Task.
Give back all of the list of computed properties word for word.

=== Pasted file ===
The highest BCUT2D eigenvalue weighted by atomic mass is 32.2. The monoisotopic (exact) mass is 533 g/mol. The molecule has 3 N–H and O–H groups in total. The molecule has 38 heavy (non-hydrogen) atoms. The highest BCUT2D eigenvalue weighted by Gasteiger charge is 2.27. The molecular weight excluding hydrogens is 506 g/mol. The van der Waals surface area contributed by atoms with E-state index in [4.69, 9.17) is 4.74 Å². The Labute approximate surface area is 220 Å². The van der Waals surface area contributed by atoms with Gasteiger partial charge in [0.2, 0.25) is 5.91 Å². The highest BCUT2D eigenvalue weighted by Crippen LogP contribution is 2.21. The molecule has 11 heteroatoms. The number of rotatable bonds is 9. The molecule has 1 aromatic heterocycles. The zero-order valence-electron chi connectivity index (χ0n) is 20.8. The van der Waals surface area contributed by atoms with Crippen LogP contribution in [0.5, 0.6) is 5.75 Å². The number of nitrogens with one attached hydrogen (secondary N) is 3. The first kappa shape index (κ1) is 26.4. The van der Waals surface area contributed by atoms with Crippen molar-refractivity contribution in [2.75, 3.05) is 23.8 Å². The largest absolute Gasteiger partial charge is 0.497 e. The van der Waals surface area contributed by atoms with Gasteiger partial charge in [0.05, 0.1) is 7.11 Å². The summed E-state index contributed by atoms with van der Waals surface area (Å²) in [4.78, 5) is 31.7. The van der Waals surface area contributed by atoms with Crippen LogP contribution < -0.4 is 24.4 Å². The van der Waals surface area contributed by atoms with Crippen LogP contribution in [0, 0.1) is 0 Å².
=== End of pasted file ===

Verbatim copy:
The highest BCUT2D eigenvalue weighted by atomic mass is 32.2. The monoisotopic (exact) mass is 533 g/mol. The molecule has 3 N–H and O–H groups in total. The molecule has 38 heavy (non-hydrogen) atoms. The highest BCUT2D eigenvalue weighted by Gasteiger charge is 2.27. The molecular weight excluding hydrogens is 506 g/mol. The van der Waals surface area contributed by atoms with E-state index in [4.69, 9.17) is 4.74 Å². The Labute approximate surface area is 220 Å². The van der Waals surface area contributed by atoms with Gasteiger partial charge in [0.2, 0.25) is 5.91 Å². The highest BCUT2D eigenvalue weighted by Crippen LogP contribution is 2.21. The molecule has 11 heteroatoms. The number of rotatable bonds is 9. The molecule has 1 aromatic heterocycles. The zero-order valence-electron chi connectivity index (χ0n) is 20.8. The van der Waals surface area contributed by atoms with Crippen LogP contribution in [0.5, 0.6) is 5.75 Å². The number of nitrogens with one attached hydrogen (secondary N) is 3. The first kappa shape index (κ1) is 26.4. The van der Waals surface area contributed by atoms with Crippen molar-refractivity contribution in [2.75, 3.05) is 23.8 Å². The largest absolute Gasteiger partial charge is 0.497 e. The van der Waals surface area contributed by atoms with Gasteiger partial charge in [0.05, 0.1) is 7.11 Å². The summed E-state index contributed by atoms with van der Waals surface area (Å²) in [4.78, 5) is 31.7. The van der Waals surface area contributed by atoms with Crippen LogP contribution < -0.4 is 24.4 Å². The van der Waals surface area contributed by atoms with Crippen LogP contribution in [0, 0.1) is 0 Å².